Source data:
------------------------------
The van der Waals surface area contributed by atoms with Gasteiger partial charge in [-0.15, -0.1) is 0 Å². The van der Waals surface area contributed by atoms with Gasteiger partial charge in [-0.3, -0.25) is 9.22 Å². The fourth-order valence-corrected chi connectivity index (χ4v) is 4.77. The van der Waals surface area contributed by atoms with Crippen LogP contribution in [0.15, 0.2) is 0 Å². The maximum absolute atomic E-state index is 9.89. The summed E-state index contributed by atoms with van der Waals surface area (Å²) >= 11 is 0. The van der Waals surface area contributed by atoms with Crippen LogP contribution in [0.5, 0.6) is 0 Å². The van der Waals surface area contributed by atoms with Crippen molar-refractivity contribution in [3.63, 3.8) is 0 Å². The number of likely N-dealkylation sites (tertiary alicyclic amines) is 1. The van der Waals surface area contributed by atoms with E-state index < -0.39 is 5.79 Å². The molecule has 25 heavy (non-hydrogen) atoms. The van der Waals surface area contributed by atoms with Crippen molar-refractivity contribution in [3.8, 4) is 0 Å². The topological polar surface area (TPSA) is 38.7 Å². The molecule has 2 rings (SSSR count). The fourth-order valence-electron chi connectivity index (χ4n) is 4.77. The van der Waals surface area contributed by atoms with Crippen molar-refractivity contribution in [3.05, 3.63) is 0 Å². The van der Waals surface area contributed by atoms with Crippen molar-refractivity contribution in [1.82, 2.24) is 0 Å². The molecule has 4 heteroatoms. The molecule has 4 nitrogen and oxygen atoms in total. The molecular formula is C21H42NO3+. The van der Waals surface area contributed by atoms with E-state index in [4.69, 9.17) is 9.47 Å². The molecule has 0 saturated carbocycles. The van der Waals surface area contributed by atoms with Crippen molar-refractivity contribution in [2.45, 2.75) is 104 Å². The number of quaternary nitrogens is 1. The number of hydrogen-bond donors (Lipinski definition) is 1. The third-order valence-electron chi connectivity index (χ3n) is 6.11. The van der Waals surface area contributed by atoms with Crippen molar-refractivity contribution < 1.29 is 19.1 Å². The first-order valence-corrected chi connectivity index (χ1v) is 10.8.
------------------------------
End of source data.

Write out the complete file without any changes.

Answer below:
The van der Waals surface area contributed by atoms with Gasteiger partial charge in [-0.15, -0.1) is 0 Å². The van der Waals surface area contributed by atoms with Gasteiger partial charge in [-0.3, -0.25) is 9.22 Å². The fourth-order valence-corrected chi connectivity index (χ4v) is 4.77. The van der Waals surface area contributed by atoms with Crippen LogP contribution in [0.15, 0.2) is 0 Å². The maximum absolute atomic E-state index is 9.89. The summed E-state index contributed by atoms with van der Waals surface area (Å²) >= 11 is 0. The van der Waals surface area contributed by atoms with Crippen LogP contribution in [0.5, 0.6) is 0 Å². The van der Waals surface area contributed by atoms with Crippen molar-refractivity contribution in [3.63, 3.8) is 0 Å². The number of likely N-dealkylation sites (tertiary alicyclic amines) is 1. The van der Waals surface area contributed by atoms with E-state index < -0.39 is 5.79 Å². The molecule has 25 heavy (non-hydrogen) atoms. The van der Waals surface area contributed by atoms with Crippen molar-refractivity contribution in [3.8, 4) is 0 Å². The topological polar surface area (TPSA) is 38.7 Å². The molecule has 2 rings (SSSR count). The fourth-order valence-electron chi connectivity index (χ4n) is 4.77. The van der Waals surface area contributed by atoms with Crippen molar-refractivity contribution in [3.05, 3.63) is 0 Å². The van der Waals surface area contributed by atoms with Crippen molar-refractivity contribution in [1.82, 2.24) is 0 Å². The molecule has 4 heteroatoms. The molecule has 4 nitrogen and oxygen atoms in total. The molecular formula is C21H42NO3+. The van der Waals surface area contributed by atoms with E-state index in [4.69, 9.17) is 9.47 Å². The molecule has 0 saturated carbocycles. The van der Waals surface area contributed by atoms with Crippen molar-refractivity contribution in [2.45, 2.75) is 104 Å². The number of quaternary nitrogens is 1. The number of hydrogen-bond donors (Lipinski definition) is 1. The third-order valence-electron chi connectivity index (χ3n) is 6.11. The van der Waals surface area contributed by atoms with Crippen molar-refractivity contribution < 1.29 is 19.1 Å². The first-order valence-corrected chi connectivity index (χ1v) is 10.8.